Covid-19: South African strain detected for first time in Ireland

New daily record of 8,248 cases recorded, along with 20 further deaths

January 7th, 2021: Curragh Lawn Nursing Home became the first facility in Co Kildare to receive the Covid-19 vaccination when 37 residents and 52 members of staff received the first dose of the Pfizer Bion Tech vaccine. Video: Bryan O'Brien

 

A small number of cases of the South African variant of Covid-19 have been detected for the first time in Ireland.

Chief medical officer Tony Holohan confirmed that three cases of the South African variant had been detected on Friday.

The news comes as a further 20 deaths of Covid-19 patients were reported by the National Public Health Emergency Team (Nphet). This was the highest daily death toll since May and brings to 2,327 the total number of deaths in the State since the pandemic began.

A further 8,248 confirmed cases of the disease have also been reported, bringing to 135,884 the total number of cases in the Republic.

It is the highest daily total for cases, exceeding the previous record set on Wednesday of 7,836.

The South African strain emerged in August in South Africa’s eastern Cape region, before spreading to other provinces as infections accelerated in recent weeks.

The new variant has been linked to the surge in Covid cases in South Africa and health experts fear that it is not only more infectious than previous forms of the virus but could make some vaccines less effective.

In a statement on Friday evening, Dr Holohan said: “Three cases of a new variant of Covid-19 recently identified in South Africa have been confirmed in Ireland today by whole genome sequencing. All of the cases identified are directly associated with recent travel from South Africa.

“Anyone who has travelled from South Africa recently is advised to self-isolate for 14 days and identify themselves through a GP for testing as soon as possible.

“We are particularly advising healthcare workers travelling from South Africa, that it is essential that they self-isolate for 14 days before entering/re-entering the workplace.

“While this variant has not yet been identified in many European countries we believe the identification here reflects the extent of genome sequencing surveillance in Ireland.”

Dr Cillian De Gascun, medical virologist and director of the National Virus Reference Laboratory, said; “The ECDC (European Centre for Disease Prevention and Control) assessment states that preliminary analyses indicate that the South African variant is associated with a heightened viral load and may have increased transmissibility.

“It also states that there is no evidence to date that this variant is associated with higher severity of infection.

“There is currently not enough information available to determine whether this variant poses a possible risk related to vaccine match and effectiveness. The antigenic characterisation of this new variant is ongoing, and results are expected in the coming weeks.”

As of 2pm on Friday, 1,180 Covid-19 patients were hospitalised, of which 109 were in ICU. There were 116 additional hospitalisations in the past 24 hours.

Of the latest cases notified, 3,834 were men and 4,375 are women. Some 61 per cent were under 45 years of age and the median age was 38 years old.

Some 3,013 of the cases were in Dublin, 1,374 in Cork, 538 in Limerick, 314 in Kildare, 310 in Donegal and the remaining 2,699 cases spread across all other counties.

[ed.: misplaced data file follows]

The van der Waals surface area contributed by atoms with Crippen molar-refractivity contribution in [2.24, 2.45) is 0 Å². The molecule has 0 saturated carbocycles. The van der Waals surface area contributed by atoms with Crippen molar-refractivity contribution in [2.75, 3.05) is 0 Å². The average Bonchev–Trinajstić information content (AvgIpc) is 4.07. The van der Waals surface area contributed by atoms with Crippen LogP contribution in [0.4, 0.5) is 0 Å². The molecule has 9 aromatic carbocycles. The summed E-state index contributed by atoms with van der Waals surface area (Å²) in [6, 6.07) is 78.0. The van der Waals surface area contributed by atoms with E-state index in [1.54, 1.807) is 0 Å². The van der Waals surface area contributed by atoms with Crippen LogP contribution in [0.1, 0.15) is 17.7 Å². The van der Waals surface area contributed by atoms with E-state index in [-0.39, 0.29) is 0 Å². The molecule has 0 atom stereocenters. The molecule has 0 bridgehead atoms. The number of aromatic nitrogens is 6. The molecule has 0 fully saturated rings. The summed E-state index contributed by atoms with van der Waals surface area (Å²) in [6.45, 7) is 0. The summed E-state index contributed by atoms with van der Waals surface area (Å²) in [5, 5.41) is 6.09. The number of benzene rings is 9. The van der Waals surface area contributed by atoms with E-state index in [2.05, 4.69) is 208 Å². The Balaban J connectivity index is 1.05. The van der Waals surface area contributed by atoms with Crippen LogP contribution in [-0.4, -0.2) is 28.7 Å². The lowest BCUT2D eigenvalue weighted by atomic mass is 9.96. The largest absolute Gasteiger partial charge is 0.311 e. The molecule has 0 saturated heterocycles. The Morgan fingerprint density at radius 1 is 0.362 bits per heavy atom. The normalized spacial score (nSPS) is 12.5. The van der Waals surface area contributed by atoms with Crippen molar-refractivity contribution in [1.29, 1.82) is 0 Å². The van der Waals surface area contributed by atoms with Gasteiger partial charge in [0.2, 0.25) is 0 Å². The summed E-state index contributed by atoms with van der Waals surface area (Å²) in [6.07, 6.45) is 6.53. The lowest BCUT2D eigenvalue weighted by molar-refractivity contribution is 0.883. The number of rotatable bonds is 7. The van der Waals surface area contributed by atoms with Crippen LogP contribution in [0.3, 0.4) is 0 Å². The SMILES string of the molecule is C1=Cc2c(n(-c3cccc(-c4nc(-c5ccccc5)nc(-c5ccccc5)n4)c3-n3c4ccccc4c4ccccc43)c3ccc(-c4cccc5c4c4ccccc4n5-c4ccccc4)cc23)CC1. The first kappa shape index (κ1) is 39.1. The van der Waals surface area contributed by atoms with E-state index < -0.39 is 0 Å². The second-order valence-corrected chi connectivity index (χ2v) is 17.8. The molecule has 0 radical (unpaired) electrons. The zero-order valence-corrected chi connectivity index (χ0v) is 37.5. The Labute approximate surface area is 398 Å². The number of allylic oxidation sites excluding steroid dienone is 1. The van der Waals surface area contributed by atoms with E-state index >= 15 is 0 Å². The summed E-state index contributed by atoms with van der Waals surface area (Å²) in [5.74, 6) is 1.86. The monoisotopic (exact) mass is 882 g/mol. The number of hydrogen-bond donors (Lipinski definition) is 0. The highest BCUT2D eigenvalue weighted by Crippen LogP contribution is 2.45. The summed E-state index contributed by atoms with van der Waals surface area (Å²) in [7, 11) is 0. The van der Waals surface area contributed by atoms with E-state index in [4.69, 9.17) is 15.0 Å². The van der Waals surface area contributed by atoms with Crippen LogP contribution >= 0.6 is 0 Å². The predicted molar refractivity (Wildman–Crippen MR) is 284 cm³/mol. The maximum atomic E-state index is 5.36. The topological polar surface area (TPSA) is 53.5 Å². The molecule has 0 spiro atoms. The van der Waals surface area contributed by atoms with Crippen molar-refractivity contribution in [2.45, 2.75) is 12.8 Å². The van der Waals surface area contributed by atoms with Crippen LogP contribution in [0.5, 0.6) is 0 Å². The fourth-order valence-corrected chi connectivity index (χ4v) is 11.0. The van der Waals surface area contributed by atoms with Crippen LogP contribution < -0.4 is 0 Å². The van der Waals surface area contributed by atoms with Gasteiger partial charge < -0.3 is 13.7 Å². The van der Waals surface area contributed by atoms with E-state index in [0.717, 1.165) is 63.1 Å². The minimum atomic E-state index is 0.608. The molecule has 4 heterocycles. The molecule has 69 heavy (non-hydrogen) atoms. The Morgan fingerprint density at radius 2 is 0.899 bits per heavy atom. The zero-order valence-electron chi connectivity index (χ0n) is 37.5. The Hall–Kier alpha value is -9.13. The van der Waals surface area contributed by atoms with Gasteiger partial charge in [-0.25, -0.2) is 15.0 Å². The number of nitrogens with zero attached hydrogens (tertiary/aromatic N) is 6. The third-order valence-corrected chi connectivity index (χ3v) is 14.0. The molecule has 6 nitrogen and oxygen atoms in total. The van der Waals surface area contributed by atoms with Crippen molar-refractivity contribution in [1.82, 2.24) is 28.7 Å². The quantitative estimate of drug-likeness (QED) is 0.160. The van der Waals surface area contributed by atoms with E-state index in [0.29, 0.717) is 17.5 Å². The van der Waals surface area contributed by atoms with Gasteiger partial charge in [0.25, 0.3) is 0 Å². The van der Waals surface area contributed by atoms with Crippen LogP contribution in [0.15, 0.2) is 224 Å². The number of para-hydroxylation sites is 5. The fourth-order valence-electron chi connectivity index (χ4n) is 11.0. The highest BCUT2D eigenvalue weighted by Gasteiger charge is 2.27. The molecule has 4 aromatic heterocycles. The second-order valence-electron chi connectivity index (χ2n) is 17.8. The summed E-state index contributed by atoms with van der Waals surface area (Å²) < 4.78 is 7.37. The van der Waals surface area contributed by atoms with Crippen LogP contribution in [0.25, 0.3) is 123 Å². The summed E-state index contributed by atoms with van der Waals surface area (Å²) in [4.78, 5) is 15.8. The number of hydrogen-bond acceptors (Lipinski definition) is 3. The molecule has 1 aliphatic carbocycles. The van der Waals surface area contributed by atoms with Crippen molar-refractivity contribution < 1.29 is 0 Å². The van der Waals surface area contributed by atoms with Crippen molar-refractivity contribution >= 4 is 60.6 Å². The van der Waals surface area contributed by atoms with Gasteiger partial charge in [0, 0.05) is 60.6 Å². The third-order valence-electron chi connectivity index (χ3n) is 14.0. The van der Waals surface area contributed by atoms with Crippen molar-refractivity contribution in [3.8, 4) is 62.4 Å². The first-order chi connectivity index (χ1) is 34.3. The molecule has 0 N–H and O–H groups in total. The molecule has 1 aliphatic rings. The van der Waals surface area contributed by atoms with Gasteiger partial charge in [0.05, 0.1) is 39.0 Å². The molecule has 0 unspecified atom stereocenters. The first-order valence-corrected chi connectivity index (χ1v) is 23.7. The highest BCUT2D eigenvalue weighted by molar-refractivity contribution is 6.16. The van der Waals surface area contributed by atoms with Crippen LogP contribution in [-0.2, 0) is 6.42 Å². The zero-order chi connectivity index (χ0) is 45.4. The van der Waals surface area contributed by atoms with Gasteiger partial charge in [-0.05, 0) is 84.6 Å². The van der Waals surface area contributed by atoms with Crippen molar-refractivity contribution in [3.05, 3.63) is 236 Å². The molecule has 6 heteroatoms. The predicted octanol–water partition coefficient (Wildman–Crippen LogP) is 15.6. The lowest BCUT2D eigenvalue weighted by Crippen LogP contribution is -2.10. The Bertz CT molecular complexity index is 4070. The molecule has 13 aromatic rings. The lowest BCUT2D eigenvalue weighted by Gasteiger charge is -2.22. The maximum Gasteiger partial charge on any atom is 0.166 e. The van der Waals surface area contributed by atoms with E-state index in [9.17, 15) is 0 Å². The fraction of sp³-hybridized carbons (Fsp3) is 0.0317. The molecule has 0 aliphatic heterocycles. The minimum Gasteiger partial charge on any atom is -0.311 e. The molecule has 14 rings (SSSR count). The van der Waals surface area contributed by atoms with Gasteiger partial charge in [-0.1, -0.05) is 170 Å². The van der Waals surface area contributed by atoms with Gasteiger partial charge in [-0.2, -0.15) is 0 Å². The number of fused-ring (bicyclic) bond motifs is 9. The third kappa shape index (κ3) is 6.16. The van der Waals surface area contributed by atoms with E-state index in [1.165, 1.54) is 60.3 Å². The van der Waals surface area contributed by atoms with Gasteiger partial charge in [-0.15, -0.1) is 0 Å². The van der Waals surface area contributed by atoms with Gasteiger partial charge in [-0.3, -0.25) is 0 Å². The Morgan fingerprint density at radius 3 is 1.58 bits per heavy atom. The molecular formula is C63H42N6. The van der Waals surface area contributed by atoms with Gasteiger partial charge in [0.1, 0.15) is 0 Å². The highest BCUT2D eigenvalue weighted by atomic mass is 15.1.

Vaccination

Meanwhile, Minister for Health Stephen Donnelly has announced an acceleration of the country’s vaccination programme.

“By the end of this week, our plan is to have given over 40,000 vaccines to frontline healthcare workers and nursing home staff and residents, the plan is on target,” he said.

“We’re now going to accelerate our plan for residents and staff in long term residential care facilities – this means nursing homes as well as mental health and disability residential centres.

“We had planned to vaccinate all 75,000 residents and staff with the first dose of the vaccine by the end of January. We’re now accelerating this plan to finish earlier, meaning that the first dose will be given to all residents and staff in the next two weeks.”

This would involve 65 vaccination teams including hospital vaccinators, community vaccinators, school vaccinators and the National Ambulance Service. Vaccinations working seven days a week.

He noted Friday’s announcement by the European Commission in relation to the purchase of additional doses of the Pfizer/BioNTech vaccine was good news for Europe.

Commenting on the rise in ICU figures earlier, Professor Philip Nolan, chair of the Nphet Irish Epidemiological Modelling Advisory Group, tweeted: “We can turn this around, what we are doing now, and what we do over the coming weeks, will determine the course of some peoples lives, and the impact on our health services.

“Stay home, follow public health guidance, protect each other.”

HSE chief operations officer Anne O’Connor said hospitals were “coping” at present but only because they had scaled back on other work. Growth in the number of patients requiring ICU beds was inevitable and it could reach 300-400, she warned.

All the hospitals had a crisis plan which they could activate to allow them “the capacity to surge into other areas”, Ms O’Connor told Newstalk Breakfast

The current situation was further hampered, she pointed out, by the fact that 2,700 staff were at present unavailable to work across acute and community services because they either had the virus or were close contacts.

She said the HSE was looking at developing systems that would allow patients schedule their appointments for the Covid-19 vaccine online.